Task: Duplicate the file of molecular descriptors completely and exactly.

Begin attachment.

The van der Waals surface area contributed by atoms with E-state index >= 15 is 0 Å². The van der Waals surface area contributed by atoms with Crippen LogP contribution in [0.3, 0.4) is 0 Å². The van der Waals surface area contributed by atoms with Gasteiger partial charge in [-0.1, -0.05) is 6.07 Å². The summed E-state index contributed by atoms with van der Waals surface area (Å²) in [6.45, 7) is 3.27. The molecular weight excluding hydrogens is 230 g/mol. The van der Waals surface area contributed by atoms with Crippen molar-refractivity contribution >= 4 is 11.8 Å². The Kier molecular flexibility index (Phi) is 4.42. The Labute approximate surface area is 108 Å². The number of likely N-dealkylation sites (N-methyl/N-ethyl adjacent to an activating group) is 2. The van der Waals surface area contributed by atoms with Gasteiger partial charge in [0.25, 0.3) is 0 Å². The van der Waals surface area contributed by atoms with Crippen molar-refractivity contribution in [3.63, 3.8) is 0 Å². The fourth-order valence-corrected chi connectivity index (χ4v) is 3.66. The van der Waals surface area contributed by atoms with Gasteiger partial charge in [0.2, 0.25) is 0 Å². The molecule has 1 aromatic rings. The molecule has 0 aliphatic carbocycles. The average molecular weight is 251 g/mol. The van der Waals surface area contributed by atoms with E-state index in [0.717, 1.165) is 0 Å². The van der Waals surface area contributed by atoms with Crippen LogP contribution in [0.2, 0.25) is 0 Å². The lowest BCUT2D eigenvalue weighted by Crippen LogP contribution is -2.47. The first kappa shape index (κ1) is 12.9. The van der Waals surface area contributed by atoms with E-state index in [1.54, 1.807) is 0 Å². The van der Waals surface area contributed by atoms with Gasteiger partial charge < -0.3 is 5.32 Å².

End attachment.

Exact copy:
The van der Waals surface area contributed by atoms with E-state index >= 15 is 0 Å². The van der Waals surface area contributed by atoms with Crippen LogP contribution in [0.3, 0.4) is 0 Å². The van der Waals surface area contributed by atoms with Gasteiger partial charge in [-0.1, -0.05) is 6.07 Å². The summed E-state index contributed by atoms with van der Waals surface area (Å²) in [6.45, 7) is 3.27. The molecular weight excluding hydrogens is 230 g/mol. The van der Waals surface area contributed by atoms with Crippen molar-refractivity contribution >= 4 is 11.8 Å². The Kier molecular flexibility index (Phi) is 4.42. The Labute approximate surface area is 108 Å². The number of likely N-dealkylation sites (N-methyl/N-ethyl adjacent to an activating group) is 2. The van der Waals surface area contributed by atoms with Gasteiger partial charge in [0.25, 0.3) is 0 Å². The van der Waals surface area contributed by atoms with Crippen molar-refractivity contribution in [3.63, 3.8) is 0 Å². The fourth-order valence-corrected chi connectivity index (χ4v) is 3.66. The van der Waals surface area contributed by atoms with Gasteiger partial charge in [0.2, 0.25) is 0 Å². The molecule has 1 aromatic rings. The molecule has 0 aliphatic carbocycles. The average molecular weight is 251 g/mol. The van der Waals surface area contributed by atoms with E-state index in [0.717, 1.165) is 0 Å². The van der Waals surface area contributed by atoms with Crippen LogP contribution in [0.2, 0.25) is 0 Å². The lowest BCUT2D eigenvalue weighted by Crippen LogP contribution is -2.47. The first kappa shape index (κ1) is 12.9. The van der Waals surface area contributed by atoms with E-state index in [1.54, 1.807) is 0 Å². The van der Waals surface area contributed by atoms with Gasteiger partial charge < -0.3 is 5.32 Å².